This game has a bevy of gods that challenge our players, they are: Cthulhu-Possibly the greatest of the elder gods, he is the driving force force behind your torment. He is a huge creature with an ape-like body, smooth skin, and an octapus head. He is known for his evil, but some say he comes to the aid of those loyal to him. Good Cthulhu Story-Any one of the Cthulhu cycle and Beneath the Earth Beneath the Sea Yig-A native-American serpent god and compatriot of Cthulhu. His is not pure evil, but he will defend his children, the snakes, at any cost. He thinks humans too lowly to be concerned about their welfare. He will often follow Cthulhu's lead and, thus, cause harm to the human race. Good Yig Story-The Curse of Yig and the Mound Itha'Twa (not spelled right), the God With 1,000 Children-He is a fish god who loves human flesh, that's about all we know. Good G.W.1K.C. Story-The Horror in the Museum Lucifer-The devil, pure and simple, he is younger than the Elder Gods and is the current menace right now. He was a slave angel who rebelled from God. God placed him and his angels in hell. Some say he is Cthulhu's puppet or a disguise. Good Lucifer Story-King James Bible, Paradise Lost, or The Divine Comedy. God-The only member of this pantheon that has your welfare in mind. He may be older or younger than the elders, no one really know. All we know is that he likes those who like him. Good God Story-The Bible, Paradise Lost, Paradise Regained, or the Divine Comedy.
If your character gain a certain amount of actualization (see advancement). They become knowledgeable of the chi. Here is basic information on this high-level option: What is it-The chi is part a Chinese belief that an electrical current flows through your body. This current regulates someone's physical, mental, and spiritual force. Masters of the chi can control their body's functions and can even produce "chi magic." It was once thought to be a myth, but science has recently proved its existance. How do you use it-Your character has 3 chi points per day (though exceptional intelligence, exceptional strength, or any martial arts discipline can increase it by one. Your DM should periodicly increase an active user's chi points. You perform actions using your chi by spending these points. A minor action, like intimidating someone might be an expendature of one point. A normal action like sustaining an aura for 1 day (Your aura is the emotions you project around yourself) may require an expendature of all that day's points. An amazing action requires expendature of all your chi points for 3 days, an expample would be causing a healthy person to be overcome with pain. A few examples of each level- Minor Actions Intimidate Word of healing Momentary empathy Flash of insight Frighten Normal Actions Aura Increase strength Increase intelligence Add points to roll Adrenaline rush Amazing Action Cause pain Heal wounds Talk to GM Telepathy Alternate Chi Rules-Follow the same procedures for giving out points, but use the chi points as a way for the player to give certain advantages to dice rolls (i.e. If you are worried about a hard test, spend a chi point as a +1 bonus). This is closer to real-world chi. One final note-Don't abuse this, this is not a magical game like D&D. Your chi is meant to give you an extra advantage in tough situations. Don't overload characters with chi, so that they become a sorcerer. Also, if a character abuses chi, give him some problems. The use of chi is mentally straining and requires utmost concentration, so don't let players use chi in the middle of a battle.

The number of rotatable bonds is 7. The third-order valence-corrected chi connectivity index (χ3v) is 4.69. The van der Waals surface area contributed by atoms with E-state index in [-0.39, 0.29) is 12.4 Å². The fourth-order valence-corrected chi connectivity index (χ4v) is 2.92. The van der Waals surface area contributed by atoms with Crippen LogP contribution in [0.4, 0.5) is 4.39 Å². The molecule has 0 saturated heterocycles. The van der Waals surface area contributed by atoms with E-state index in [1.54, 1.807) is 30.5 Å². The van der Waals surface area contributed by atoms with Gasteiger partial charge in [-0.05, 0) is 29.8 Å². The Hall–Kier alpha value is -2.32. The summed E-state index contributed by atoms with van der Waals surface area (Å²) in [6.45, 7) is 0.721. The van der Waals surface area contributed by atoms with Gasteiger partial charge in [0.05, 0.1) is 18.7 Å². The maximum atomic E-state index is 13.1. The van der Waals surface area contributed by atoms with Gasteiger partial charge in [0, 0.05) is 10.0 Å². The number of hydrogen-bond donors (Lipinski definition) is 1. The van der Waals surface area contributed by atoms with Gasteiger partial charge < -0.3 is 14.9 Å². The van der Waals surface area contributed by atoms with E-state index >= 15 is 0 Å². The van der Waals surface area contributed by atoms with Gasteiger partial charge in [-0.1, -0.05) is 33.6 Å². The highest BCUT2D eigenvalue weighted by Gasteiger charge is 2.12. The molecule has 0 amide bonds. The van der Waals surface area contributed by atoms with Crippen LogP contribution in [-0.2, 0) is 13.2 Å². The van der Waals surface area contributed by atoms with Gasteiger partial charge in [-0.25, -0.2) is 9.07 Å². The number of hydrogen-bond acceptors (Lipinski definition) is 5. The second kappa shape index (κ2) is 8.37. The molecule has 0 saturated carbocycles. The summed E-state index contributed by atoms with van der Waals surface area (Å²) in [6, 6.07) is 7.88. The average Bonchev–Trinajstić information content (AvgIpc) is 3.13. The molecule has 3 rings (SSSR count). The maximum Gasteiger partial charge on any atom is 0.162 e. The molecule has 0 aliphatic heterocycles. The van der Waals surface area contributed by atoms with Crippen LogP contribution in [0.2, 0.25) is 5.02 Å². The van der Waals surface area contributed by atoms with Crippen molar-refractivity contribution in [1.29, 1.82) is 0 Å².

I, personally, enjoy many of White Wolf's Mind's Eye Theatre games, and I can understand that players would want to play this live. To do so, please follow a few gidelines below: 1.Use coustume whenever possible. It livens the experience of the game and makes the characters believeable. Just remember, monster coustumes are not a good idea (this game has few mosters, plus someone's just begging to get hurt with that). Also, remember that minimalism is a good idea at times. 2.Props are good. Key items in the game can be made better with props. However, I warn you that props that are pointy or weapons can cause injuries. I am not responsible if some dumb-ass gets their eye poked out. Also, don't make everthing a prop, this isn't a foley artist game. 3.Combat is an accident waiting to happen. Like in the pen-and-paper version, is not the focus. Avoid it whenever possible. The live version should be played like Cthulhu Live or How to Host a Mysterey. So, stick to conversation. After all, the game's focus, problems solving, can be achieved with plowshares. 4.The DM still rules. Even though live roleplaying causes a DM to act at times, make sure you follow this commands. So, don't disrespect him while he plays a character, he is still the DM. For more info on live roleplaying read: Cthulhu Live, Any Minds Eye Theatre game, or the Mind's Eye Theatre magazine.
This game was created based on several literary genres. The writers of those stories inspired me to create this game. This game is a free-standing work and is not property of any of the mentioned authors. I am responsible for no injuries or damages incurred while playing this game. Live roleplaying must be done at your own risk. This is not copyrighted material and you may reproduce the material indeffineately. Finally, this is a free game. This game cannot be played for profit. Any tournaments or groups that would like to use this game should contact me at a forthcoming E-Mail address.